What happened was, I went down to the dock in the dark, and took pictures that no phone-cam should ever be asked to take. You might be amused.
I was with my ten-year-old daughter; The sky was black but the moon was full, its shadows knife-edged, first moonshadows she’d ever seen. Its light, edging round the slope of our island, looked cool, only I didn’t have a “real” camera, just my Google Pixel. Hmm, I sense a challenge.
Here’s the unimproved all-the-defaults version, which has a bit of primitive poetry perhaps.
So for the first time I got serious with the manual controls on the Lightroom camera app; cranked the ISO up and the shutter speed down, held the phone against one of the dock pilings, and growled at the girl to stop bouncing.
Then I went inside and brought the heavy photo-edits.
Up in the top left, in the sky? Those are stars! And if you enlarge it, angled striations in the black on the right side? Moonbeams!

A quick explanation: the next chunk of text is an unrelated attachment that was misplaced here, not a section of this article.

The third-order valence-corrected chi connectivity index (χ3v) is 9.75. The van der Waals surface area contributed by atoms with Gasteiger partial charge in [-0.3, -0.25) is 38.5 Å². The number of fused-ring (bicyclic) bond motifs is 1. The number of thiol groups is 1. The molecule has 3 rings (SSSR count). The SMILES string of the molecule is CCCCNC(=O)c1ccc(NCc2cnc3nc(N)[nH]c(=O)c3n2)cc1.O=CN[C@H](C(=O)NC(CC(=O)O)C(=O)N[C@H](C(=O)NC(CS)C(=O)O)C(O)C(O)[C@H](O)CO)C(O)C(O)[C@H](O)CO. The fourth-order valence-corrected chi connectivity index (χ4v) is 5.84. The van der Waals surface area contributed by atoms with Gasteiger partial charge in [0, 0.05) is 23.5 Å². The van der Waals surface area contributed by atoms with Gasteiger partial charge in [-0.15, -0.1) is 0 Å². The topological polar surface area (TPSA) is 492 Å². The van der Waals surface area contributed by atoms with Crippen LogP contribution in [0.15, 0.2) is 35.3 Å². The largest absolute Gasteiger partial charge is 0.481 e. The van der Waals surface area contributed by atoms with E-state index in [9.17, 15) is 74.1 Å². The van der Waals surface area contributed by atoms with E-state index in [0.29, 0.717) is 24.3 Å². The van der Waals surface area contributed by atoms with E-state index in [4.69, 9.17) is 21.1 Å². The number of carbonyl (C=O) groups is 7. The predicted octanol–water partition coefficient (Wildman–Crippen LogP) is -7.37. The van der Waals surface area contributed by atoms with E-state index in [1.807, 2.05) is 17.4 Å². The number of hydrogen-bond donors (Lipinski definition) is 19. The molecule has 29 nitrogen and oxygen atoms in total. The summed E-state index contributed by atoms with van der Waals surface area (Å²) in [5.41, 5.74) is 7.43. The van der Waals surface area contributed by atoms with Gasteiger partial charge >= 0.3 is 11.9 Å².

It’s not actually, you know, a Good Picture. But exploring boundaries is fun, and they’re a little further out than I’d have thought.
Before I went up I shot the path of moon-reflections on the ocean. Which was, relatively, easy.
I asked Lauren “Isn’t there a word for the path of the moon (or sun) in the water?” She poked around and came up with “moonglade” which has however been taken over by World of Warcraft. Someone once asked a German-speaker, who answered Mondstrahlbleichfolgenimmerwandererufer, but they may have been improvising.
I keep saying: Golden age of Photography, we’re in it.